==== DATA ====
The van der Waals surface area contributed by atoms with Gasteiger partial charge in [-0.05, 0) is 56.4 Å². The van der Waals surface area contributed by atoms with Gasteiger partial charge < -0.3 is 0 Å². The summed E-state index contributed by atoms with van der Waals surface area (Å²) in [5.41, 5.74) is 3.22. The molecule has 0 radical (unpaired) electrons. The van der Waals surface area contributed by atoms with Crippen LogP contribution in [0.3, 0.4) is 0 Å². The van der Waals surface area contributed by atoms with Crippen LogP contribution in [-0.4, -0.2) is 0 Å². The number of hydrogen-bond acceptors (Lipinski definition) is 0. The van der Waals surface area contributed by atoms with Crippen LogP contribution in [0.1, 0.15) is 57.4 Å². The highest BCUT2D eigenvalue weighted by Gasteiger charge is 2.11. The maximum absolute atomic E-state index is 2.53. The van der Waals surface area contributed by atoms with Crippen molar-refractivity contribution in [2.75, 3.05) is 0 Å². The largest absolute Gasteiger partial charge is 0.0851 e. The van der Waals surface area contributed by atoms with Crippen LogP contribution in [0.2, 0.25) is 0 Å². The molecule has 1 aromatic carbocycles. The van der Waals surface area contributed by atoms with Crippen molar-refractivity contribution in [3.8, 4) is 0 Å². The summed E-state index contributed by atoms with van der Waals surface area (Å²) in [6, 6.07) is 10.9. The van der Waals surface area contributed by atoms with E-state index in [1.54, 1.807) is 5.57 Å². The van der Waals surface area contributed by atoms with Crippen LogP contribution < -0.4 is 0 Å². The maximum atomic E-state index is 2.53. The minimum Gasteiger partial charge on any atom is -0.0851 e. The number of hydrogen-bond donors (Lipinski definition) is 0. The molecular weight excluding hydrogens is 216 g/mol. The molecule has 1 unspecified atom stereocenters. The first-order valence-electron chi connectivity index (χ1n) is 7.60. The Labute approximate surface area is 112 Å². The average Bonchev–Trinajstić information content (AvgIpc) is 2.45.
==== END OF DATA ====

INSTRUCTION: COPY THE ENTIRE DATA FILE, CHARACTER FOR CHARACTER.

The van der Waals surface area contributed by atoms with Gasteiger partial charge in [-0.05, 0) is 56.4 Å². The van der Waals surface area contributed by atoms with Gasteiger partial charge < -0.3 is 0 Å². The summed E-state index contributed by atoms with van der Waals surface area (Å²) in [5.41, 5.74) is 3.22. The molecule has 0 radical (unpaired) electrons. The van der Waals surface area contributed by atoms with Crippen LogP contribution in [0.3, 0.4) is 0 Å². The van der Waals surface area contributed by atoms with Crippen LogP contribution in [-0.4, -0.2) is 0 Å². The number of hydrogen-bond acceptors (Lipinski definition) is 0. The van der Waals surface area contributed by atoms with Crippen LogP contribution in [0.1, 0.15) is 57.4 Å². The highest BCUT2D eigenvalue weighted by Gasteiger charge is 2.11. The maximum absolute atomic E-state index is 2.53. The van der Waals surface area contributed by atoms with Crippen molar-refractivity contribution in [2.75, 3.05) is 0 Å². The largest absolute Gasteiger partial charge is 0.0851 e. The van der Waals surface area contributed by atoms with Crippen LogP contribution in [0.2, 0.25) is 0 Å². The molecule has 1 aromatic carbocycles. The van der Waals surface area contributed by atoms with Crippen molar-refractivity contribution in [3.8, 4) is 0 Å². The summed E-state index contributed by atoms with van der Waals surface area (Å²) in [6, 6.07) is 10.9. The van der Waals surface area contributed by atoms with E-state index in [1.54, 1.807) is 5.57 Å². The van der Waals surface area contributed by atoms with Crippen LogP contribution < -0.4 is 0 Å². The maximum atomic E-state index is 2.53. The minimum Gasteiger partial charge on any atom is -0.0851 e. The number of hydrogen-bond donors (Lipinski definition) is 0. The molecular weight excluding hydrogens is 216 g/mol. The molecule has 1 unspecified atom stereocenters. The first-order valence-electron chi connectivity index (χ1n) is 7.60. The Labute approximate surface area is 112 Å². The average Bonchev–Trinajstić information content (AvgIpc) is 2.45.